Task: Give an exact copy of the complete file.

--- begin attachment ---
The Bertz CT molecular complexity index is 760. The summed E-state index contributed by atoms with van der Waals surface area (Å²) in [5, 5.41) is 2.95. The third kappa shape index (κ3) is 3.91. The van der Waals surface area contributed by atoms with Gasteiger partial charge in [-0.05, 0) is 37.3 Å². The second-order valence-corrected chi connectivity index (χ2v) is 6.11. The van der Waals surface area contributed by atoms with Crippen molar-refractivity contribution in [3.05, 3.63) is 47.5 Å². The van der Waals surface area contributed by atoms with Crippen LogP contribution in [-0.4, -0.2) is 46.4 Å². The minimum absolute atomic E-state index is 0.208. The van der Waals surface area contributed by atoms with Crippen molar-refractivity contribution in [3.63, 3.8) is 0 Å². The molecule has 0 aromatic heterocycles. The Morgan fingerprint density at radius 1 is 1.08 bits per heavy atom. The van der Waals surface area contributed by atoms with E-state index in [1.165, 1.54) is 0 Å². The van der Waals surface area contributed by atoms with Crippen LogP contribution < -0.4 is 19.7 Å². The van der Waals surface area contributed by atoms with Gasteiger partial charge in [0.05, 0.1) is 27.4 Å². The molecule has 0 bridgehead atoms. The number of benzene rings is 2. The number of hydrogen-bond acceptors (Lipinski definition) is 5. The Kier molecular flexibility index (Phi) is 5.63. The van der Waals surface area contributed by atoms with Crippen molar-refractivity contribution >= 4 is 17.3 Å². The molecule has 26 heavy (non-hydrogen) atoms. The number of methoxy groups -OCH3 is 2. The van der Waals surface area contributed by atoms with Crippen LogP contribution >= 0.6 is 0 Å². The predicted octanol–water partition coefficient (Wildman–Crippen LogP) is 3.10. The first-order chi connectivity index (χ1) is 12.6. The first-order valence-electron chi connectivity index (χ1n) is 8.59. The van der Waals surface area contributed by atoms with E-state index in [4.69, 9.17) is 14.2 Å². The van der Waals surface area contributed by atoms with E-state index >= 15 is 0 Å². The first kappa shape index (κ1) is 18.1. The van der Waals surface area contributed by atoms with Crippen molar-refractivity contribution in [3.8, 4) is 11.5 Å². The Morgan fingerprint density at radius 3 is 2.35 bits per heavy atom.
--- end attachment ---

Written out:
The Bertz CT molecular complexity index is 760. The summed E-state index contributed by atoms with van der Waals surface area (Å²) in [5, 5.41) is 2.95. The third kappa shape index (κ3) is 3.91. The van der Waals surface area contributed by atoms with Gasteiger partial charge in [-0.05, 0) is 37.3 Å². The second-order valence-corrected chi connectivity index (χ2v) is 6.11. The van der Waals surface area contributed by atoms with Crippen molar-refractivity contribution in [3.05, 3.63) is 47.5 Å². The van der Waals surface area contributed by atoms with Crippen LogP contribution in [-0.4, -0.2) is 46.4 Å². The minimum absolute atomic E-state index is 0.208. The van der Waals surface area contributed by atoms with Crippen molar-refractivity contribution in [3.63, 3.8) is 0 Å². The molecule has 0 aromatic heterocycles. The Morgan fingerprint density at radius 1 is 1.08 bits per heavy atom. The van der Waals surface area contributed by atoms with E-state index in [1.165, 1.54) is 0 Å². The van der Waals surface area contributed by atoms with Crippen LogP contribution < -0.4 is 19.7 Å². The van der Waals surface area contributed by atoms with Gasteiger partial charge in [0.05, 0.1) is 27.4 Å². The molecule has 0 bridgehead atoms. The number of benzene rings is 2. The number of hydrogen-bond acceptors (Lipinski definition) is 5. The Kier molecular flexibility index (Phi) is 5.63. The van der Waals surface area contributed by atoms with Crippen molar-refractivity contribution >= 4 is 17.3 Å². The molecule has 26 heavy (non-hydrogen) atoms. The number of methoxy groups -OCH3 is 2. The van der Waals surface area contributed by atoms with Crippen LogP contribution >= 0.6 is 0 Å². The predicted octanol–water partition coefficient (Wildman–Crippen LogP) is 3.10. The first-order chi connectivity index (χ1) is 12.6. The first-order valence-electron chi connectivity index (χ1n) is 8.59. The van der Waals surface area contributed by atoms with E-state index in [4.69, 9.17) is 14.2 Å². The van der Waals surface area contributed by atoms with E-state index >= 15 is 0 Å². The first kappa shape index (κ1) is 18.1. The van der Waals surface area contributed by atoms with Crippen molar-refractivity contribution in [3.8, 4) is 11.5 Å². The Morgan fingerprint density at radius 3 is 2.35 bits per heavy atom.